So in order to write a killer value proposition for your email campaign, you need to focus on the benefit a user will get from using your product.
Looking at the Rip Curl example above, the logical thing to put in the headline would have been something like:
Introducing the world’s most advanced wetsuit
However, they didn’t. Why? Because people don’t care about the advanced technology inside the wetsuit, they care about the fact that it’s not going to be wet and cold when they put it on.
So when you’re crafting the value proposition for your next email campaign, make sure to double down on the benefits the product or service you’re offering provides to users rather focusing on how advanced it is or the amazing technology it includes.
Although unfortunate, it’s a reality for all marketers that you’ll have competitors offering similar products and competing for a similar customer base.
So in order for potential customers to choose you, your value proposition must differentiate your product or service from competitors, outlining why you are the right choice for them.
Let’s again look at the value proposition from Rip Curl’s campaign:
The world’s fastest drying wetsuit
Rip Curl isn’t the only company in the world producing wetsuits. In fact, it’s a $100 million industry with many competitors.
Because of this, Rip Curl has to differentiate their product from their competitors, and they do so very well by focusing their marketing on the fact that it’s the fastest drying suit on the market.
So when you’re creating your value proposition for your next campaign, make sure you also consider what differentiates it from the other options available to customers and highlight that in your value proposition.
Research shows that the human brain processes visuals 60,000 times faster than text, making them a critical part of the inverted pyramid model.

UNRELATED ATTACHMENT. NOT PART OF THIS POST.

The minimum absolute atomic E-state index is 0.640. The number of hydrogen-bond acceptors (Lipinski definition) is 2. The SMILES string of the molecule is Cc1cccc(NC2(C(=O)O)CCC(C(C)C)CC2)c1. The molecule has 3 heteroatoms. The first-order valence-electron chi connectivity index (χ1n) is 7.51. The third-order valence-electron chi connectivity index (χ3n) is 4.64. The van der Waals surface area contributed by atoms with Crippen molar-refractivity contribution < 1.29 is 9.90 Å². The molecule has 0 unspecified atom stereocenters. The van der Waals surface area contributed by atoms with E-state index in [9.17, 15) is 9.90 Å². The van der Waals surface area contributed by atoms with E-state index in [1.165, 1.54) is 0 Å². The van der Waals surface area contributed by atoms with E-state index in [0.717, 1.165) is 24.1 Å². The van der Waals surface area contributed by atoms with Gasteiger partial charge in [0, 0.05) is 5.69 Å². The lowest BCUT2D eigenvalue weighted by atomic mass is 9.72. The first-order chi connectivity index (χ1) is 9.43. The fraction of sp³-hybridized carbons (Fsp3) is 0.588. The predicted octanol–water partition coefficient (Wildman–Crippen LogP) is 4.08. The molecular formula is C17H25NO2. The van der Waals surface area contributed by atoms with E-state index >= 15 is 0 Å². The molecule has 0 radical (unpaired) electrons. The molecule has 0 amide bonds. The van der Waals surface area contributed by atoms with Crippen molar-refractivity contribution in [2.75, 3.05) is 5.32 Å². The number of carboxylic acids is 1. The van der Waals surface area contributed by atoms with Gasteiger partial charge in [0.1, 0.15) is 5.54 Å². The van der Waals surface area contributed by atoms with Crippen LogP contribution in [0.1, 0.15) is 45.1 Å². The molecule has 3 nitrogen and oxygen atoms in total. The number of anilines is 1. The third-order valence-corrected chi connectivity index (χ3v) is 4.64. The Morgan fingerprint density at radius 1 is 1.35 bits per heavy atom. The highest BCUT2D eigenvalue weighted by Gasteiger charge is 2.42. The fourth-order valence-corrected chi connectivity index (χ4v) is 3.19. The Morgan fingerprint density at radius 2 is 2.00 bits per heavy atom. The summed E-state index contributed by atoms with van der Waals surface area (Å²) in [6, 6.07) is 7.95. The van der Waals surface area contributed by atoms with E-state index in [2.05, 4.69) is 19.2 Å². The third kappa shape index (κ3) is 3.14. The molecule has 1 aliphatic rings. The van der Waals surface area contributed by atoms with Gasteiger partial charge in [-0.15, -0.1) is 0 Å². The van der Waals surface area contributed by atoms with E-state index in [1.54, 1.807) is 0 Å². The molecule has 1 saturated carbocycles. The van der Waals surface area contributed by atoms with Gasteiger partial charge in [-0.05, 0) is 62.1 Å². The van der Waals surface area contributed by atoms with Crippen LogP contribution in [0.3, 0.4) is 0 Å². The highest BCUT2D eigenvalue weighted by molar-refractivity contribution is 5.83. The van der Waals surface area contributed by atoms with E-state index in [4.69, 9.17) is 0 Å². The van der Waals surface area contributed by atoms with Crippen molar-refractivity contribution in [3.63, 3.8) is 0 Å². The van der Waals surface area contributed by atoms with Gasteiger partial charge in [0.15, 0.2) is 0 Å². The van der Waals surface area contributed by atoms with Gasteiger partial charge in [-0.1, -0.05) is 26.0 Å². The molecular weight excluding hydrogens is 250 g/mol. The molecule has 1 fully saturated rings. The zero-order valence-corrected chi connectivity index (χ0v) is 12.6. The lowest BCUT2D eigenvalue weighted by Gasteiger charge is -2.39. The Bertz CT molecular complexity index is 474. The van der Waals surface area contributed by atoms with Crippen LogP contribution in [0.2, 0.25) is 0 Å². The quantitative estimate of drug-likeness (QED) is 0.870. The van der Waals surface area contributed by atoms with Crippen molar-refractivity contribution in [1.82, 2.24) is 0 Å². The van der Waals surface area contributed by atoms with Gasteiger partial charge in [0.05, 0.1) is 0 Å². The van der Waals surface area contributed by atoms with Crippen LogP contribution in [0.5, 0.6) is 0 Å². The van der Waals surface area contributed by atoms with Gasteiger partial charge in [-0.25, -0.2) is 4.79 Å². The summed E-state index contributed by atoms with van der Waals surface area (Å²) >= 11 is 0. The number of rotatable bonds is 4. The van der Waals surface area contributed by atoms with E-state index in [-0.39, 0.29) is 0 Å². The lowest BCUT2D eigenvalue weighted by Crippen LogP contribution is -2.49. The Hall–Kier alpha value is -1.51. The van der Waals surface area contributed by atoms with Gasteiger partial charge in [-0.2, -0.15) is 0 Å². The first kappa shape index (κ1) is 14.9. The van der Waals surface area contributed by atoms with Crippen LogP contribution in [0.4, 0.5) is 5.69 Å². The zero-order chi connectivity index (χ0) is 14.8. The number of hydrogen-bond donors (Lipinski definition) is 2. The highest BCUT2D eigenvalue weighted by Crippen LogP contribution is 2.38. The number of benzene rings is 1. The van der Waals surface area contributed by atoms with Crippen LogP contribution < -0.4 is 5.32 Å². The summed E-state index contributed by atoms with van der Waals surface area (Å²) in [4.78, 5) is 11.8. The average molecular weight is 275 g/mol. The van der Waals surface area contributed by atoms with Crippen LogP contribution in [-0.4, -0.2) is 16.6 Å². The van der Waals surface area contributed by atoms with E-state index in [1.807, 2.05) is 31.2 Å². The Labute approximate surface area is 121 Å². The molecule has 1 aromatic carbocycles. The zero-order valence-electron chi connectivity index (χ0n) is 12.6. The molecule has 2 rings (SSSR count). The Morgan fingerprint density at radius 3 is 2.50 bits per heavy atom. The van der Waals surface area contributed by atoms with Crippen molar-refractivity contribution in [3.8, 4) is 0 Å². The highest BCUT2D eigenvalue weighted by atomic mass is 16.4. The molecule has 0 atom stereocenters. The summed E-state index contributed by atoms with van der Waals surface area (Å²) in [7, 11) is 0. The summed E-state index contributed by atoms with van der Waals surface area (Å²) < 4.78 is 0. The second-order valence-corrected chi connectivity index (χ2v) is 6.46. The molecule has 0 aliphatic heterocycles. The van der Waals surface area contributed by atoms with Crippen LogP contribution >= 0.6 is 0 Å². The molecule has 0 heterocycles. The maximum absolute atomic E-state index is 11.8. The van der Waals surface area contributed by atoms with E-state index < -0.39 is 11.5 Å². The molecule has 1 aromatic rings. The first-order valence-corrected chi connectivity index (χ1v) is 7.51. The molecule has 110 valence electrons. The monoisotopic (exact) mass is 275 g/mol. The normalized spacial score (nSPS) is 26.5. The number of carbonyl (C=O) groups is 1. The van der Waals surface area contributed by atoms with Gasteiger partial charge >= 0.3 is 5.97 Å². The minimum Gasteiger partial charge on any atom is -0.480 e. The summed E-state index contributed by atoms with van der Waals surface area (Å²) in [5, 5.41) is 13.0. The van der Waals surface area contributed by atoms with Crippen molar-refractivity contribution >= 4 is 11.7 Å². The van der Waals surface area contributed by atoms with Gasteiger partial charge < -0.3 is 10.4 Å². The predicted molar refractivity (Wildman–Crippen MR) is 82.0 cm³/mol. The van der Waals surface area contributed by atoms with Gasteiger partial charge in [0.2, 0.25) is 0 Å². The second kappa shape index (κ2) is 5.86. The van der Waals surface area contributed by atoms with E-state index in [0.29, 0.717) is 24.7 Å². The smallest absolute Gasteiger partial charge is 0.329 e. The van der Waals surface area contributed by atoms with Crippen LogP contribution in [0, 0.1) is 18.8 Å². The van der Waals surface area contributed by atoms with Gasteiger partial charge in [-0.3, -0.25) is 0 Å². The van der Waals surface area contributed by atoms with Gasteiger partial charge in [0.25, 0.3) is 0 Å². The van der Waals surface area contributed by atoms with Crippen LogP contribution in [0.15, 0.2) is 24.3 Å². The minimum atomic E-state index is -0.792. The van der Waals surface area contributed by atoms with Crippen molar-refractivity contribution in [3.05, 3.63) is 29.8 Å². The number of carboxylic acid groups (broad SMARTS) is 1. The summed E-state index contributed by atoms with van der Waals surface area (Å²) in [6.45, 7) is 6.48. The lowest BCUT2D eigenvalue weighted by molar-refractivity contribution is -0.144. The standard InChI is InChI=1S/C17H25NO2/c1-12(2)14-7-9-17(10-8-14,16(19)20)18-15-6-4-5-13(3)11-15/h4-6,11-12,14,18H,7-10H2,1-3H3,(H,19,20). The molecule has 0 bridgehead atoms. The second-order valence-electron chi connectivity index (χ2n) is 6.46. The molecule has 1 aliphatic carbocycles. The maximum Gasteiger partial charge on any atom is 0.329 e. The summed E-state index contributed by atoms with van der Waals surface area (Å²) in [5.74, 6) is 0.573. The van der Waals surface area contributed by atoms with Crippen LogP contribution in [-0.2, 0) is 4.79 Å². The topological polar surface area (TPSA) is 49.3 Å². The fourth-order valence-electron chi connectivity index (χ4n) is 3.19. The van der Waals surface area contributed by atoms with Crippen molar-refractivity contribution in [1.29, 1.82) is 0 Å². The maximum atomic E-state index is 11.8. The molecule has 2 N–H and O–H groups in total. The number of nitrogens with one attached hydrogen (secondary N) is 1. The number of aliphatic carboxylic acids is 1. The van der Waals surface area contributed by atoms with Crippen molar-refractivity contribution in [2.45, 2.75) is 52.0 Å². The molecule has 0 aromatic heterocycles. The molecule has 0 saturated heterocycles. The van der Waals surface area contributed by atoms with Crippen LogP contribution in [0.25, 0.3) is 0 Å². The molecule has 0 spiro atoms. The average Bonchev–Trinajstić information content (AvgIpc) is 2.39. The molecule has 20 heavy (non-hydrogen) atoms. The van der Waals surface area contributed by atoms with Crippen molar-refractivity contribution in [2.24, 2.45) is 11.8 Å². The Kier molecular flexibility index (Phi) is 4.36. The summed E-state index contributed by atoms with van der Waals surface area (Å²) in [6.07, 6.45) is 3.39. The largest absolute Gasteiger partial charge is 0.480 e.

Take InVision’s campaign as an example. They use well-designed imagery that specifically supports the key message they are trying to get across in each content section.
If you’re like most marketers who don’t have Photoshop skills and a design background, creating beautiful images like this can seem out of reach.
However, using tools like Campaign Monitor, you can crop, resize, brighten, sharpen, and enhance images to create professional-looking designs in minutes right from within the email builder.
In today’s world of increasing distractions and short attention spans, it’s clear that writing long paragraphs of text in your email campaigns isn’t the best approach.
Instead, you need to write short, succinct copy that gets your key messages across in the most simple way.
As an example, take a look at HelpScout’s campaign promoting their latest blog post. They use succinct, easy-to-read copy to explain what the post is about and the benefits reading it will bring.
Good copywriting can be challenging, but fortunately, there are a number of copywriting formulas that marketers like you can use to write succinct, compelling copy that gets results. These include:
The final step in creating an effective email using the inverted pyramid model is adding a prominent call to action.
There are a number of ways you can do this, but our own testing shows that using a large button delivers the best results. In fact, we were able to get a 28% increase in conversions when we tested using a button as opposed to just a text link.
As an example, take a look at Authentic Job’s campaign promoting their latest product feature. They use a prominent call to action button at the bottom of the email to make it very clear to readers what the next step is.
If you’re a Campaign Monitor customer, you can easily add beautiful buttons that work across all devices by simply dragging and dropping the button wherever you need it.
Email marketing is a great way to stay in touch with your customers and prospects on a consistent basis, and leveraging the inverted pyramid model can help you make your campaigns more engaging and effective.
By guiding a subscriber’s eye down the page to your CTA, you’ll encourage them to click through to explore more of what you have to offer, resulting in better brand awareness, more web traffic, and ultimately more sales.
The inverted pyramid model has a lot to offer, whether it’s used in newsletters, product emails, or other promotions. It’s up to you to take advantage of the model. We can’t wait to see what you do!